It’s summer and I’m doing trendy takes on oldies, minus the ancient Tupperware. Instead of mayo-laden potato salad made with clumpy-pillow Russets, I’m going all capers, buttermilk and Yukon Golds. Instead of nightmare-inducing jellied salad I’m thinking watermelon and cuke salad with rice vinegar and fresh basil. Makes me think of food moments in literature: Bloom’s ecstasy over the uric tang of frying kidneys (lord!), or boeuf en daube in Woolf’s To the Lighthouse. Or the vividness of Les Halles market in Zola’s under-the-radar novel The Belly of Paris.
And summer? No one beats Nabokov for waxing poetic about the fairer months:
A sense of security, of well-being, of summer warmth pervades my memory. …. a bumblebee has entered the room and bumps against the ceiling. Everything is as it should be, nothing will ever change, nobody will ever die.
(OK, so Isaac Babel said Nabokov “can write, but he’s got nothing to say.” But who cares? He excels at saying nothing. That is an accomplishment.)
This brings to mind the perfect summer word, “languid,” which you should learn and slip surreptitiously into casual conversation when sipping bourbon in front of a smoky beach fire, or if you must be trendy, in front of a $1000 hand-hammered copper fire bowl.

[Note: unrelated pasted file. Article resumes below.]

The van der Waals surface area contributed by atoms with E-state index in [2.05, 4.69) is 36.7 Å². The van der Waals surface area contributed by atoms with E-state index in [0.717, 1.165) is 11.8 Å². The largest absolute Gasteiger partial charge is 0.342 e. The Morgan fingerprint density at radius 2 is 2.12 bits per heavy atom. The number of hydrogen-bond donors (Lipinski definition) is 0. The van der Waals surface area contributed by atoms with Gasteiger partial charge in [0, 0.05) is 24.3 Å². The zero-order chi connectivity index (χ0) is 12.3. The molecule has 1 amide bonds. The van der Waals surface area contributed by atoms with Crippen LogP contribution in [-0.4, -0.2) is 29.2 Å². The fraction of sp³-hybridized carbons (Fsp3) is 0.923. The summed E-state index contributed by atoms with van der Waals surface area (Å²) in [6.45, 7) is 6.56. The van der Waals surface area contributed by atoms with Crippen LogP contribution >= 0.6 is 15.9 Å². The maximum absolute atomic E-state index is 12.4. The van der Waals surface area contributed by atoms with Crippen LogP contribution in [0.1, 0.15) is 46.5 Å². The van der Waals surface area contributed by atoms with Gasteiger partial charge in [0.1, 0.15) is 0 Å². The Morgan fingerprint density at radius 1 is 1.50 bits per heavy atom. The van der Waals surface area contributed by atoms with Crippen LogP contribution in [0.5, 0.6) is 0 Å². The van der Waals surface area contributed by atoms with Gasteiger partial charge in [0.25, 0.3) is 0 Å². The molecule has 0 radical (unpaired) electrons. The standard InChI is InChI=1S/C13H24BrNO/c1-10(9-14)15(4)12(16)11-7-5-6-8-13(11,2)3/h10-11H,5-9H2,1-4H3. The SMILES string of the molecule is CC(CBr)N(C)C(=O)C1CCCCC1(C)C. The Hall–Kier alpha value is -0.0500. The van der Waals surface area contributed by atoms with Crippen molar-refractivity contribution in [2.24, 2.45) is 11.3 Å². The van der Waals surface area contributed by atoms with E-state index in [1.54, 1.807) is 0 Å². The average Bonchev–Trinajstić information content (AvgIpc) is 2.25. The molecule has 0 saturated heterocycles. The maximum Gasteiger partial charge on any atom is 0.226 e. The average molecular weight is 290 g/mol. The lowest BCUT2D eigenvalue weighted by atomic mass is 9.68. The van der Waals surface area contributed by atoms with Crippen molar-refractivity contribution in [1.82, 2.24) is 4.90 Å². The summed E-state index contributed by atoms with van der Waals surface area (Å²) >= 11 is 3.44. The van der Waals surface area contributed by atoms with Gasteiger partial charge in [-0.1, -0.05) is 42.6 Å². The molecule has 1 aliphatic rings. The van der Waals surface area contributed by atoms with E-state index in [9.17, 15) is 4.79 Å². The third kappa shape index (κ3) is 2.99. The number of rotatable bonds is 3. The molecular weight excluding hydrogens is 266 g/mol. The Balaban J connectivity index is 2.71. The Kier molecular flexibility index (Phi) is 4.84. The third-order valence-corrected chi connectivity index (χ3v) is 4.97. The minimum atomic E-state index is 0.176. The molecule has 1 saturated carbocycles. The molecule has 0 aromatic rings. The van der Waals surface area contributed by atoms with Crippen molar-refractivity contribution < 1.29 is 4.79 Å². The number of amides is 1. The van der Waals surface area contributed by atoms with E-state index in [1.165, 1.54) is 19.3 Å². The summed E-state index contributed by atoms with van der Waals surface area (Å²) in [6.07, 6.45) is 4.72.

You can’t speak of food and writing without mentioning MFK Fisher. If you haven’t read her, it would be like never eating a roasted marshmallow dusted in dirt and pine needles (cuz you dropped it), or a fresh, briny Fanny Bay oyster. She does summer by sitting down to a “queer dream-like dinner,” of three-year-old Fauverges and roast pigeon on a bed of herbs, on the terrace. (BTW, I dined recently on pigeon breast at the Chelsea Physic Garden in London. Divine. Yet off-putting to later see said birds strolling about the grounds.) To get an idea what you have missed out on, consider this classic Fisher sentence: “We ate…. little crisp gaufrettes baked in the village by Francois’ witch-like mother.” Even if you don’t know what a gaufrette is, there is no denying that this sentence crackles. I can’t help being a little jealous of a woman whose summer dining idylls are likened to a Breughel painting.
Fisher’s summer memories include a bowling alley in a mountain meadow in France. Really? Where I recall stinky shoes and cigarette ashes, she conjures up piney slopes and “the air full of fragrance.” I recently bowled after a 45-year hiatus. It was not pretty, nor fragrant. While others in the party were busy cracking out strikes with elan (not to be confused with flan), I was firmly convinced I needed an Old-Fashioned to get me properly in the retro mood.
In closing, go trendy or go old-style. Whatever you do, get out there, people. It’s summer. The living is easy.